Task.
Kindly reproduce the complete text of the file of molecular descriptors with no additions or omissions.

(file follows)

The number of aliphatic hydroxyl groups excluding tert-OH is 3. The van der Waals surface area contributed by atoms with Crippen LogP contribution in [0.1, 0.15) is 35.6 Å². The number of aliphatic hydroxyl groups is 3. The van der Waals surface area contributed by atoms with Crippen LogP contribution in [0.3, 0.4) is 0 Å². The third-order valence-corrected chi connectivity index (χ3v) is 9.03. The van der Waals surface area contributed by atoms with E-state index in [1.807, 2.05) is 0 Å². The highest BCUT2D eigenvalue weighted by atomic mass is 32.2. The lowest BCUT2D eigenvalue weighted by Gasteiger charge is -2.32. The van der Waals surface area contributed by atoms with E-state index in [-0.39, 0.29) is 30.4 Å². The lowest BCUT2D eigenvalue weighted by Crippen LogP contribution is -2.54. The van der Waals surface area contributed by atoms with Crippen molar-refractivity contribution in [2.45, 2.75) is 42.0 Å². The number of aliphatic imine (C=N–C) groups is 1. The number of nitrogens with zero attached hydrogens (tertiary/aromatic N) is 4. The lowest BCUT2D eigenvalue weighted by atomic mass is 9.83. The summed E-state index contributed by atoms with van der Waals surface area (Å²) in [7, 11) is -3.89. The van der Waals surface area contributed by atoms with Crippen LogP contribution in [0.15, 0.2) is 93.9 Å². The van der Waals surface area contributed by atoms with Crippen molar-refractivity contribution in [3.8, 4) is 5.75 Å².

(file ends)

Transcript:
The number of aliphatic hydroxyl groups excluding tert-OH is 3. The van der Waals surface area contributed by atoms with Crippen LogP contribution in [0.1, 0.15) is 35.6 Å². The number of aliphatic hydroxyl groups is 3. The van der Waals surface area contributed by atoms with Crippen LogP contribution in [0.3, 0.4) is 0 Å². The third-order valence-corrected chi connectivity index (χ3v) is 9.03. The van der Waals surface area contributed by atoms with E-state index in [1.807, 2.05) is 0 Å². The highest BCUT2D eigenvalue weighted by atomic mass is 32.2. The lowest BCUT2D eigenvalue weighted by Gasteiger charge is -2.32. The van der Waals surface area contributed by atoms with E-state index in [-0.39, 0.29) is 30.4 Å². The lowest BCUT2D eigenvalue weighted by Crippen LogP contribution is -2.54. The van der Waals surface area contributed by atoms with Crippen molar-refractivity contribution in [2.45, 2.75) is 42.0 Å². The number of aliphatic imine (C=N–C) groups is 1. The number of nitrogens with zero attached hydrogens (tertiary/aromatic N) is 4. The lowest BCUT2D eigenvalue weighted by atomic mass is 9.83. The summed E-state index contributed by atoms with van der Waals surface area (Å²) in [7, 11) is -3.89. The van der Waals surface area contributed by atoms with Crippen LogP contribution in [0.15, 0.2) is 93.9 Å². The van der Waals surface area contributed by atoms with Crippen molar-refractivity contribution in [3.8, 4) is 5.75 Å².